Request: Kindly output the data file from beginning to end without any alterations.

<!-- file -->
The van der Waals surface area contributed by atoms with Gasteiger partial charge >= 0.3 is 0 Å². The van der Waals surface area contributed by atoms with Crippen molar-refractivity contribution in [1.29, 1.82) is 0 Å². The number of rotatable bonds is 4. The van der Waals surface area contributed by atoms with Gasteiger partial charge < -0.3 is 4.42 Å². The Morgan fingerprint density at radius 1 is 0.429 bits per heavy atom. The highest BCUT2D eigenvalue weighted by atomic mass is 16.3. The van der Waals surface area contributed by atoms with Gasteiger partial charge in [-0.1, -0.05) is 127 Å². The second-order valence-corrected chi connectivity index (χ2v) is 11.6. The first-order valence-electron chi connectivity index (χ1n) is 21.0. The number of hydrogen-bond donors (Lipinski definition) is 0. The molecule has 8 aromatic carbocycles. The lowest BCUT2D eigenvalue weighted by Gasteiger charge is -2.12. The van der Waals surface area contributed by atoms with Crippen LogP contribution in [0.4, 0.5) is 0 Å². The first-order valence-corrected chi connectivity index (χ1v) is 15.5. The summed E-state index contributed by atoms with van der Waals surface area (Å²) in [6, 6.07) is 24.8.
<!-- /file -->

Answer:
The van der Waals surface area contributed by atoms with Gasteiger partial charge >= 0.3 is 0 Å². The van der Waals surface area contributed by atoms with Crippen molar-refractivity contribution in [1.29, 1.82) is 0 Å². The number of rotatable bonds is 4. The van der Waals surface area contributed by atoms with Gasteiger partial charge < -0.3 is 4.42 Å². The Morgan fingerprint density at radius 1 is 0.429 bits per heavy atom. The highest BCUT2D eigenvalue weighted by atomic mass is 16.3. The van der Waals surface area contributed by atoms with Gasteiger partial charge in [-0.1, -0.05) is 127 Å². The second-order valence-corrected chi connectivity index (χ2v) is 11.6. The first-order valence-electron chi connectivity index (χ1n) is 21.0. The number of hydrogen-bond donors (Lipinski definition) is 0. The molecule has 8 aromatic carbocycles. The lowest BCUT2D eigenvalue weighted by Gasteiger charge is -2.12. The van der Waals surface area contributed by atoms with Crippen LogP contribution in [0.4, 0.5) is 0 Å². The first-order valence-corrected chi connectivity index (χ1v) is 15.5. The summed E-state index contributed by atoms with van der Waals surface area (Å²) in [6, 6.07) is 24.8.